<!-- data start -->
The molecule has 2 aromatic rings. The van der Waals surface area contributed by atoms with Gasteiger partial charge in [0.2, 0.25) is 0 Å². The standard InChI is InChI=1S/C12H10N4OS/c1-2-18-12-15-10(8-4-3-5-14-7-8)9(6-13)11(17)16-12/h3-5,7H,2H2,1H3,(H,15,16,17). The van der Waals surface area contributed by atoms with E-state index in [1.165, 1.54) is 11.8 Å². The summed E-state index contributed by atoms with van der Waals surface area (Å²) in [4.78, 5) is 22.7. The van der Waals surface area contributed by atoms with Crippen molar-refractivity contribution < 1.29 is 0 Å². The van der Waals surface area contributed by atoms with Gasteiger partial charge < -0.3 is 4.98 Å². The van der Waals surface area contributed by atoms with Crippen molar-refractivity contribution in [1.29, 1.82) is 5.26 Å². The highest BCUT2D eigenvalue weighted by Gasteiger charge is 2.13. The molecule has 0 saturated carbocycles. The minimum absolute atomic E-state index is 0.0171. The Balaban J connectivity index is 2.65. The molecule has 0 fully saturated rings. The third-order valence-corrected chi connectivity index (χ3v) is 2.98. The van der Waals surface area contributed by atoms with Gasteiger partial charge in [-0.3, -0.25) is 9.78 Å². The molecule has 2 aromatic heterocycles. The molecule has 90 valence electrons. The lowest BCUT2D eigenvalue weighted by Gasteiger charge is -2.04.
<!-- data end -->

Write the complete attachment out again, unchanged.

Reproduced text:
The molecule has 2 aromatic rings. The van der Waals surface area contributed by atoms with Gasteiger partial charge in [0.2, 0.25) is 0 Å². The standard InChI is InChI=1S/C12H10N4OS/c1-2-18-12-15-10(8-4-3-5-14-7-8)9(6-13)11(17)16-12/h3-5,7H,2H2,1H3,(H,15,16,17). The van der Waals surface area contributed by atoms with E-state index in [1.165, 1.54) is 11.8 Å². The summed E-state index contributed by atoms with van der Waals surface area (Å²) in [4.78, 5) is 22.7. The van der Waals surface area contributed by atoms with Crippen molar-refractivity contribution < 1.29 is 0 Å². The van der Waals surface area contributed by atoms with Gasteiger partial charge < -0.3 is 4.98 Å². The van der Waals surface area contributed by atoms with Crippen molar-refractivity contribution in [1.29, 1.82) is 5.26 Å². The highest BCUT2D eigenvalue weighted by Gasteiger charge is 2.13. The molecule has 0 saturated carbocycles. The minimum absolute atomic E-state index is 0.0171. The Balaban J connectivity index is 2.65. The molecule has 0 fully saturated rings. The third-order valence-corrected chi connectivity index (χ3v) is 2.98. The van der Waals surface area contributed by atoms with Gasteiger partial charge in [-0.3, -0.25) is 9.78 Å². The molecule has 2 aromatic heterocycles. The molecule has 90 valence electrons. The lowest BCUT2D eigenvalue weighted by Gasteiger charge is -2.04.